4. In the current situation, it is for me a question of providing proof of my capacities and their complete utilization. In the framework of the Editorial Committee, "The Perspective of the power of the Soviets in Russia" would certainly be among the most important points to be treated immediately. I could supply a complete overall plan and the sketch of an introduction. I could also contribute to the "exact definition of the collective activity of the SI organization" by writing the text "Preliminaries to all future practice."
5. I didn't think that my first text was the place to say what I thought of [Raoul] Vaneigem's response. I'll say it here.
You have received two responses [to the Declaration], sufficiently different in form and content. I have tried -- without being entirely successful -- to extract the key aspects of the non-functioning of the SI and to draw out my responsibility and guilt (I haven't cited examples of small importance that are already known and would be too tedious to repeat here).
Vaneigem is more general. The bet that he made is founded on what one knows he is capable of doing and what he has already done. Loud and clear, I have stated the points on which I find myself in agreement with him. There are two that seem questionable here. First, I don't think [as Vaneigem does] that "the tendency constituted on 11 November [...] has the merit of being the last abstraction to be formulated in, for and in the name of the SI." If it is indeed true that your tendency is formulated in, for and in the name of the SI, it isn't in the manner of an abstraction. The Declaration poses in their simple authenticity the problems that are -- or have been -- in everyone's heads. It sets a final term for all that has been tolerated until now; it is the point of departure of all situationist activity to come. Second, your tendency cannot judge "its critique sufficient in itself": it would then be in contradiction with itself. On the contrary, it will be the responses to the Declaration that will be judged insufficient or not. That is to say, I believe in the sincerity of Comrade Vaneigem's engagement. His text merits further clarification: notably on the first three questions that are "lamentably eluded" in my first text, which are no better treated in his (not much of a consolation for me!).
It was certainly my silent inactivity that made me write that "there wasn't any truly serious research work, individual or collective." I must add that only I am to blame. I have been so absent that I don't remember the work other comrades did; and I understand your indignation, because I didn't have any right to write that. I can say nothing more on this point, except that it bothers me the most.
7. It is true that it was "after having totally refuted the idea that the non-production of #13 was the center of the criris" that [Rene] Riesel addressed the question of lifestyle. It was when I said to him that I didn't understand very well the critique of our [chance] meeting as an example. Rene definitely responded that "the little band goes to dinner"; but what I most regret in my letter of the 19th [of November 1970] is that he didn't make this critique clear to me before the publication of #12. It seems useful to me to add the following concerning the "little band." There were several of us that evening, and consequently we might have given the appearance of being a little band. But it is no less true that we were not; I can say with the spirit of a little band: little happiness comes from making misery felt by all, or from the relations of misery and the miseries of relations and their satisfactions. I recall very well that this was criticized when a veritable little band lived at Le Glou.  I have no penchant for this kind of miserablism. I have never and will never eat this bread.Fraternally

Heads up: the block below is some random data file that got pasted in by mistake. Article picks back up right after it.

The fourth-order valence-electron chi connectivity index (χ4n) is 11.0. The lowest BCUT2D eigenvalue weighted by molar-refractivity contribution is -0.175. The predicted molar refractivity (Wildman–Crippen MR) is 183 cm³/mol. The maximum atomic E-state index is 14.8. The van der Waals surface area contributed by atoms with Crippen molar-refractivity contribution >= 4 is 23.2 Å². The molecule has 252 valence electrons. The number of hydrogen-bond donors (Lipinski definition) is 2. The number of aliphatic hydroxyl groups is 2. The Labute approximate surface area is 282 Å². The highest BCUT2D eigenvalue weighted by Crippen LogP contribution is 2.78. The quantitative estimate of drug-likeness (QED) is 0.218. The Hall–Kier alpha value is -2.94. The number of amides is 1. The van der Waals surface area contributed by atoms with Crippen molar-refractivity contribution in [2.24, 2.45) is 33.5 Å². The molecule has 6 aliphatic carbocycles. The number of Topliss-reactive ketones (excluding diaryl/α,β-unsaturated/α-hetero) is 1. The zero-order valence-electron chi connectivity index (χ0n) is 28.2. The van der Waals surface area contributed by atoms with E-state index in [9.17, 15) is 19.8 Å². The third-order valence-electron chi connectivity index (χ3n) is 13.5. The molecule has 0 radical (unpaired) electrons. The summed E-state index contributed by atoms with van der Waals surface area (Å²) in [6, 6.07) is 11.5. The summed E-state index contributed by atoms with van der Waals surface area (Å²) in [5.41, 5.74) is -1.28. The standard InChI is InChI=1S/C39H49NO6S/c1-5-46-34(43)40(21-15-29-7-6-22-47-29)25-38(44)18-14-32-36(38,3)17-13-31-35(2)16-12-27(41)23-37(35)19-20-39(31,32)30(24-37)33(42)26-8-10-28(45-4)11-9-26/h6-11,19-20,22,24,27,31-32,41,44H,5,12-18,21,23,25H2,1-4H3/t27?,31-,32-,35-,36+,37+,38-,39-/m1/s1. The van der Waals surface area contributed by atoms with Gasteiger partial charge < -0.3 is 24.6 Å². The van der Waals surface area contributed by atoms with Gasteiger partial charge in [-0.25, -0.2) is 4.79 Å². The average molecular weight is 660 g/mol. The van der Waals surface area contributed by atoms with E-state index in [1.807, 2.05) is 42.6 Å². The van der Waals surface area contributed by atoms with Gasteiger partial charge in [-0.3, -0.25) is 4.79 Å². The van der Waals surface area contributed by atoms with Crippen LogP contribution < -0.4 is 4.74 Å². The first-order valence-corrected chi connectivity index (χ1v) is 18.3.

Note: written by Christian Sebastiani, 28 November 1970. Translated from the French by NOT BORED! August 2004.Translator's notes:
 Copies were distributed to all the situationists, not just Guy Debord, Rene Riesel and Rene Vienet (the tendency of 11 November).
 The last issue of Internationale Situationniste was #12 (September 1969). A 13th issue was planned, but never completed.
 Parenthetical remark by author (Christian Sebastiani).
 Parenthetical remark by author (Christian Sebastiani).
 A member of the French section of the SI, the Tunesian-born Mustapha Khayati was and still is best known as the author of On the Poverty of Student Life (1966). He resigned from the SI at the Conference at Venice in September 1969 so as to pursue membership in a Palestinian liberation group.
 That is, the post-Venice era of strategic re-orientation.
 Jacques Le Glou, a member of the Libertarian Group of Menilmontant. Note well: in the film version of The Society of the Spectacle (1973), Guy Debord, quoting Shakespeare, refers to the members of the SI as "We merry band of brothers."